What leading thoughts might ACS school leaders ponder for 2023?
Written by: Pastor Ron Woolley October 2022
Disruption from the flow-on effects of the pandemic continues to exact its toll on school communities and human
Like almost all areas of community life, schools have been impacted in ways that may not mean a return to how things
Increased concern for the holistic wellbeing of staff, students and their families seems now to be an embedded
feature of all centres of learning.
ACS suggests the following five leading thoughts to school leaders to ponder for 2023 as thoughts that matter and
may be paramount.
1. Attention to focus
In a world suffering many different societal forces, it is easy to become diverted by these and not pay proper
attention to a school’s prime directive – teaching and learning. Schools are living, learning communities, and are
at their best when they do not lose sight of their prime directive. It is not always easy to stay on task when
concerned about a whole raft of other matters. Clear-headed thinking within school communities places teaching
and learning front and centre, not other matters no matter how important they may be societally.
2. Attention to wellbeing
Wellbeing might best be considered in this context: developing meaningful networks of healthy relationships. In
schools, this might primarily be between a teacher and students of their classes, but it includes other students,
teachers and parents as well. School communities are places of complexity where the wellbeing of the one
contributes to the flourishing of all. A good school community is one where individuals looks out for the best
interests of others, and the more alert we are to individuals the better our collective health will be.
3. Attention to academics
A good school pays great attention to students’ academic progress, no matter how academically gifted or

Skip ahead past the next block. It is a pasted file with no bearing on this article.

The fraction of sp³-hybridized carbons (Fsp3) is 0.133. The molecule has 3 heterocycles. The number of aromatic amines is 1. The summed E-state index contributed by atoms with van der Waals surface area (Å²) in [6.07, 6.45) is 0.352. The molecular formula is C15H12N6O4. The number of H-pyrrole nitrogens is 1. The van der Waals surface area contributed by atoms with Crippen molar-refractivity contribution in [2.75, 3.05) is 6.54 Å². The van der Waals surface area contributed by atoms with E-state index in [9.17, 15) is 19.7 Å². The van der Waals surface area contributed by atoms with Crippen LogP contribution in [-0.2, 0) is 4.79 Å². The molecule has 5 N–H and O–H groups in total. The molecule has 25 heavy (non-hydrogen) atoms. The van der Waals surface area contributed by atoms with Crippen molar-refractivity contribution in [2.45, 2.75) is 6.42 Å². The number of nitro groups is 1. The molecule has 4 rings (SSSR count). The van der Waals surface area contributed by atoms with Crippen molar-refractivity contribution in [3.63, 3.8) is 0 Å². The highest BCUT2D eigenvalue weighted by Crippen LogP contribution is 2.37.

otherwise those students are. Learning is the prime activity of all centres of learning. Deep community concern
exists where the widening gap between those who need further challenge and those who need further help is
observed. A good school community is one where this gap is minimised and students are challenged, but also
supported. Support needs to be shared by all, so that the workload that accompanies differentiation is spread as
evenly as practicable across all staff members.
4. Attention to pathways
Students are gifted differently, something that begins to be evident quite early in life. That said, a good school
will note differences and enable all their students to find pathways through their schooling life that develop their
gifts meaningfully, and helps them further discover what really interests them. Staff are likewise gifted
differently, and attention to their career pathways and professional development is important, with the teaching
and ancillary professions increasingly suffering intake and resignation problems. Teachers and ancillary staff need
encouragement in their demanding task, just as students do.
5. Attention to values
The broader workforce consists of those whose personal or corporate values are not necessarily all the same.
However, there are some virtues that are perpetually in demand. Schools provide the context where these may
be nurtured, though the prime source where they are nurtured, according to Scripture, is actually the home
(family) and the church. Christian educators historically emphasised seven virtues: prudence, justice, fortitude,
and temperance (the cardinal virtues), and faith, hope, and love (the theological virtues). There are many
variations and interpretations of these, but if learned and practiced, attending to developing the virtues will
prepare students for both a meaningful life, and work – ie for human flourishing.